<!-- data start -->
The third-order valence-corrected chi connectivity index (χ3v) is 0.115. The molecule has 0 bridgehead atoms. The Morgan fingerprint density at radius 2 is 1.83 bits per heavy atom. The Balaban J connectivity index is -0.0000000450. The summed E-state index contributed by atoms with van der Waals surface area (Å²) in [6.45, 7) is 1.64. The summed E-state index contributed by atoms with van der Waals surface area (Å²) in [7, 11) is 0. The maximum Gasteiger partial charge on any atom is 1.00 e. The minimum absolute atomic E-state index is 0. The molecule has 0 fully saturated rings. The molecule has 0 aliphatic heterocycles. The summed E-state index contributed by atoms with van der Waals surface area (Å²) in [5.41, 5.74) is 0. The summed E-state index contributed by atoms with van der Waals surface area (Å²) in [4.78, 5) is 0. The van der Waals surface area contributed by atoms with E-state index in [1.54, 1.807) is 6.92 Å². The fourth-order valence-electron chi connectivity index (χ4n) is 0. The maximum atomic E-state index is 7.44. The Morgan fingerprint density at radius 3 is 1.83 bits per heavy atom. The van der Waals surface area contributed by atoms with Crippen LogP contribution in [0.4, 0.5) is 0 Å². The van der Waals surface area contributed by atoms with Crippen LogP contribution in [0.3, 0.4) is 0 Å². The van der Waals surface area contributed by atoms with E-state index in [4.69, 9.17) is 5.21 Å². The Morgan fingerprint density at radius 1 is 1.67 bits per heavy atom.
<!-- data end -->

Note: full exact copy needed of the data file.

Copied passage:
The third-order valence-corrected chi connectivity index (χ3v) is 0.115. The molecule has 0 bridgehead atoms. The Morgan fingerprint density at radius 2 is 1.83 bits per heavy atom. The Balaban J connectivity index is -0.0000000450. The summed E-state index contributed by atoms with van der Waals surface area (Å²) in [6.45, 7) is 1.64. The summed E-state index contributed by atoms with van der Waals surface area (Å²) in [7, 11) is 0. The maximum Gasteiger partial charge on any atom is 1.00 e. The minimum absolute atomic E-state index is 0. The molecule has 0 fully saturated rings. The molecule has 0 aliphatic heterocycles. The summed E-state index contributed by atoms with van der Waals surface area (Å²) in [5.41, 5.74) is 0. The summed E-state index contributed by atoms with van der Waals surface area (Å²) in [4.78, 5) is 0. The van der Waals surface area contributed by atoms with E-state index in [1.54, 1.807) is 6.92 Å². The fourth-order valence-electron chi connectivity index (χ4n) is 0. The maximum atomic E-state index is 7.44. The Morgan fingerprint density at radius 3 is 1.83 bits per heavy atom. The van der Waals surface area contributed by atoms with Crippen LogP contribution in [0.4, 0.5) is 0 Å². The van der Waals surface area contributed by atoms with Crippen LogP contribution in [0.3, 0.4) is 0 Å². The van der Waals surface area contributed by atoms with E-state index in [4.69, 9.17) is 5.21 Å². The Morgan fingerprint density at radius 1 is 1.67 bits per heavy atom.